My partner regularly uses her hands where I don’t, she’s shorter so has less reach and is also more risk averse. If something is wet I’ll sometimes treat T2 like it’s T3, T3 like it’s T4 etc. I think providing multiple examples will help show terrain. I do like how T3 isn’t “you personally had to use your hands” but more “it’s reasonable that someone would”. I’m sure there will still be some disagreement, but hopefully less than there is in the current SAC regime. I personally think it’s fun to do challenges like you did, but hopefully most people capable of doing so can think about it and still realize that even though they can do T4 without using their hands to climb or T3 without using them for balance that the terrain shouldn’t be rated around their outlier experience.

Walking while using your hands for balance still fits into the foot_scale quite nicely I think, more so than trying to fit in short mantles - then we’re just left with scramble as the here be dragons bit.

That’s amusing - there are trails in the western US that take unnecessarily convoluted routes because they had to work for laden stock trains of mules and horses.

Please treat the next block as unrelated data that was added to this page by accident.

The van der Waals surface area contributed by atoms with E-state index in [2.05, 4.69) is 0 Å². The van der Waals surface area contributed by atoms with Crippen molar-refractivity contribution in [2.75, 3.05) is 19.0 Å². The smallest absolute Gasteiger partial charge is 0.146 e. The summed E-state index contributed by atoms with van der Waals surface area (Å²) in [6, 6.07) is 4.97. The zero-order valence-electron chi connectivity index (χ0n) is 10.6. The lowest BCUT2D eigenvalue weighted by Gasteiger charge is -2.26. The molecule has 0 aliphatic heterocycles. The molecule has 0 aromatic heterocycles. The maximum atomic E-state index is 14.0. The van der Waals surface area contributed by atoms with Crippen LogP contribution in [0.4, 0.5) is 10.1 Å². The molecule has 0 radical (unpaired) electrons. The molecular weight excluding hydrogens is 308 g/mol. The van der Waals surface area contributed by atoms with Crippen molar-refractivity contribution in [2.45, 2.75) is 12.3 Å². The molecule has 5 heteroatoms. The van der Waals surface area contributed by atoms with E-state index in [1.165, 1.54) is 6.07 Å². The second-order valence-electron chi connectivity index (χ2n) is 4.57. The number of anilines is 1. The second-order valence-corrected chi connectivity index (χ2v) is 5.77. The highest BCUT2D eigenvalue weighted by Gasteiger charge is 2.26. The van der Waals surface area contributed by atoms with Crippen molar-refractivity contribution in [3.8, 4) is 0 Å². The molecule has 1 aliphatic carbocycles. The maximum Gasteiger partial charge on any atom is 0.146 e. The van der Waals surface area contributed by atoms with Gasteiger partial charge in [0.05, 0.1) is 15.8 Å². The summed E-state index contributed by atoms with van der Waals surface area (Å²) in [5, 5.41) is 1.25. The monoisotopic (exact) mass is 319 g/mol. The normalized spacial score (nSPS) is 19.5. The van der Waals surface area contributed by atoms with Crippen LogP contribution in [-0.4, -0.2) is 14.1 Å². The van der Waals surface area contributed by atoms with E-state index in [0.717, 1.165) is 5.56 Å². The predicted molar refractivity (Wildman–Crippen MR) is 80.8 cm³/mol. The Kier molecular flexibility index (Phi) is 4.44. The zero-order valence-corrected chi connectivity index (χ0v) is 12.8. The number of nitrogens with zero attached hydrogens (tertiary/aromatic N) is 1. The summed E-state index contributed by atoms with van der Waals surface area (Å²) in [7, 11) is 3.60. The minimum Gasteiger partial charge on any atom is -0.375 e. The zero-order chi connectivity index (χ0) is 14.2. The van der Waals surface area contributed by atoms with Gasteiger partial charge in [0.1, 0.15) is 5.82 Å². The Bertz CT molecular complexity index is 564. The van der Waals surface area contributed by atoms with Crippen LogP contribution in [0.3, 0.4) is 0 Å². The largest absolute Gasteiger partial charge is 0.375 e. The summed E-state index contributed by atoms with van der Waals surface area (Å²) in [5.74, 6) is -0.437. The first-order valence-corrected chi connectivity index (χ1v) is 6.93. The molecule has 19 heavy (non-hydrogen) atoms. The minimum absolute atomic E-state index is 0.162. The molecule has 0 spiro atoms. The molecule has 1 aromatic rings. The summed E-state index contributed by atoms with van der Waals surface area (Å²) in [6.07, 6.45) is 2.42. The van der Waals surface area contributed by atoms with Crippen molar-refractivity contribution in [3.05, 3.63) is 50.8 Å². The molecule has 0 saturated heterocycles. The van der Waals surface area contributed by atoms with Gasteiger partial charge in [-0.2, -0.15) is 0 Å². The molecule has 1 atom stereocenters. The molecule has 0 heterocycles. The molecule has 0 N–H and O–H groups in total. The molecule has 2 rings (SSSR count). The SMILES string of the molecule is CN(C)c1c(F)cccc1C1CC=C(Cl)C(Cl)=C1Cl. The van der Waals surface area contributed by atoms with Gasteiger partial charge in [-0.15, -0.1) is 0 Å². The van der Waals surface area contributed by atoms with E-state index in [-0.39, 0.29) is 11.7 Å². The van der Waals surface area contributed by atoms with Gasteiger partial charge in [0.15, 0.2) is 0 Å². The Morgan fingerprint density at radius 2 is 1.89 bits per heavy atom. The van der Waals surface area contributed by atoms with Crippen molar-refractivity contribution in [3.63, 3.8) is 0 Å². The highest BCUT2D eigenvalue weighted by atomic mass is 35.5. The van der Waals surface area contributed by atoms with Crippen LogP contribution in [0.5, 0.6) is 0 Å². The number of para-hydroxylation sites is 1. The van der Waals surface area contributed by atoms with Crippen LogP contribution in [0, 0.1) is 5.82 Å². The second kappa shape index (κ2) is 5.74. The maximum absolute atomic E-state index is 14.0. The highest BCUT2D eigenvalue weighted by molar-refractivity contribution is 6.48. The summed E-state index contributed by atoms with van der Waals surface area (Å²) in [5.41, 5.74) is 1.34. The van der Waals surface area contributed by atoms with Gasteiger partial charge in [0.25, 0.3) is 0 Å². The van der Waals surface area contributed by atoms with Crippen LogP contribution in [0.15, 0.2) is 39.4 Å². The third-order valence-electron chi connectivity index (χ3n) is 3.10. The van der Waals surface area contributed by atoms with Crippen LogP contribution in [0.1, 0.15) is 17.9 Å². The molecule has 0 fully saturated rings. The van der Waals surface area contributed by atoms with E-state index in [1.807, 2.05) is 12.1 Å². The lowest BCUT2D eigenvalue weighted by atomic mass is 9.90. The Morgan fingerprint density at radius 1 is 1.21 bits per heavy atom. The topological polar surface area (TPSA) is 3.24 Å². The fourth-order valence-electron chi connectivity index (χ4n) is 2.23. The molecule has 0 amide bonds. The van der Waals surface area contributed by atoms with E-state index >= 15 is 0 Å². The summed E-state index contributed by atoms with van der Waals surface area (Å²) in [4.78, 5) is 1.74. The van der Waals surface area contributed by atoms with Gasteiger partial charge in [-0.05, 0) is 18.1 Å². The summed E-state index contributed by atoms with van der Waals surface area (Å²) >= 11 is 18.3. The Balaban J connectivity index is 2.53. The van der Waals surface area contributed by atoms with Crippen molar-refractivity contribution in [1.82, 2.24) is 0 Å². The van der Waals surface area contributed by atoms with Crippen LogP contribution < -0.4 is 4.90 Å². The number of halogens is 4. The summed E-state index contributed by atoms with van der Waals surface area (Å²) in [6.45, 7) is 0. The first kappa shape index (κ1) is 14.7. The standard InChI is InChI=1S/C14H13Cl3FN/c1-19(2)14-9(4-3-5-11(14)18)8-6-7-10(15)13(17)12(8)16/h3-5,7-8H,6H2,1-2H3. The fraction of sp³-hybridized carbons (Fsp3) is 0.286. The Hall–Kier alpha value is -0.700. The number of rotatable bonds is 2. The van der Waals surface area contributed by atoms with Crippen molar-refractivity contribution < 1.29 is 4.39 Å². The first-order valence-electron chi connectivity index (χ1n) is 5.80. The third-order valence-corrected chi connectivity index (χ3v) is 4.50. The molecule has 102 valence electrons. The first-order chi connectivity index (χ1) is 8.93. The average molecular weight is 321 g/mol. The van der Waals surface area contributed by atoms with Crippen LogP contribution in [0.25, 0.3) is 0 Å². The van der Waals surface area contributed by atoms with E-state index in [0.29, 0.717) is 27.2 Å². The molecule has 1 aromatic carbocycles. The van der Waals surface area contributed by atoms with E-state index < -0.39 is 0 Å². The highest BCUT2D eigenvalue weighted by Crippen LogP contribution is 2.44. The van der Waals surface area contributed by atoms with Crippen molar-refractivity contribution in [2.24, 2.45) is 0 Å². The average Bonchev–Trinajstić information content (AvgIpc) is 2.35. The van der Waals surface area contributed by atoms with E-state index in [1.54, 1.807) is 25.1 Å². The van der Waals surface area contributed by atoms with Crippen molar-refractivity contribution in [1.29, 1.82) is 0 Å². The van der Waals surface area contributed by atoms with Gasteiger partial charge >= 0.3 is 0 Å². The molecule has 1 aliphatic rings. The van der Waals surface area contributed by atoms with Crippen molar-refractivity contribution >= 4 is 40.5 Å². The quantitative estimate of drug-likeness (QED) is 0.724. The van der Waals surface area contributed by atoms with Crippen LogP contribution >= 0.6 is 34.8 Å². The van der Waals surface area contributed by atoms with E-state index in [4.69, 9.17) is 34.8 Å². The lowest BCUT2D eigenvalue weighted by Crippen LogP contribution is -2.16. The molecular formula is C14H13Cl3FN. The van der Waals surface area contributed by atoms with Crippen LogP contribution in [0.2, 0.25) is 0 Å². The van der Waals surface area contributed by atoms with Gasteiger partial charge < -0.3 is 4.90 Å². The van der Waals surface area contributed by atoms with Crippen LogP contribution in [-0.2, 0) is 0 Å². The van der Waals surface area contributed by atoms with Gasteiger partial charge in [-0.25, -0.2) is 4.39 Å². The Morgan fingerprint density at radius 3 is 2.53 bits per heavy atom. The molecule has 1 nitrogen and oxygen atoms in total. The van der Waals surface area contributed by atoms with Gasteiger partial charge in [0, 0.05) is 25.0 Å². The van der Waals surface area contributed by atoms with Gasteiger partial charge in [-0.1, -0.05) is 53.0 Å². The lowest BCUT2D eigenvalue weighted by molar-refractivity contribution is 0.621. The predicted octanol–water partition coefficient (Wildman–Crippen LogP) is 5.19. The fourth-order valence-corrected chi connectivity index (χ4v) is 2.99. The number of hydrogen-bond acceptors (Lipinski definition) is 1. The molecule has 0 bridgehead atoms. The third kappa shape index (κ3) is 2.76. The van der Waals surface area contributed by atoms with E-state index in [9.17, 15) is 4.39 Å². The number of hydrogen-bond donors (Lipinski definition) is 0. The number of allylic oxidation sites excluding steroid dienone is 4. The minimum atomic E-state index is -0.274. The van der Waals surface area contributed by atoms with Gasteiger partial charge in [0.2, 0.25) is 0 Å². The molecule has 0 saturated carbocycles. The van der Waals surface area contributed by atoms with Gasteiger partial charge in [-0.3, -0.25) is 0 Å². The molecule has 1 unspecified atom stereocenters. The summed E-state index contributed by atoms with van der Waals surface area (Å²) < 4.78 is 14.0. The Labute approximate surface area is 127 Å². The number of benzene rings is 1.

I really like this scale. You’ve clearly put a lot of work into this, and it seems to fit terrain around the world much better than sac_scale.

Aside from practical issues - like how to introduce such a tag when sac_scale has been so widely used - I have just a few concerns about the wording.


  1. How would you grade this path: https://www.youtube.com/watch?v=XBum6rjl8yU (You don’t have to watch the whole video - it’s pretty much the same difficulty throughout)

  2. And how would you tag the one in the first video on this site: Scrambling skills: the grades explained (We should probably consider the question separately for the part that starts at 1:35 and the part that starts at 2:37)

I’m asking because I think it will help us refine the wording :slight_smile:

Those wide angle shots betray, some of the BMC footage also has them. They make it really hard to gauge from photo/video. Perhaps they flatter the scrambler?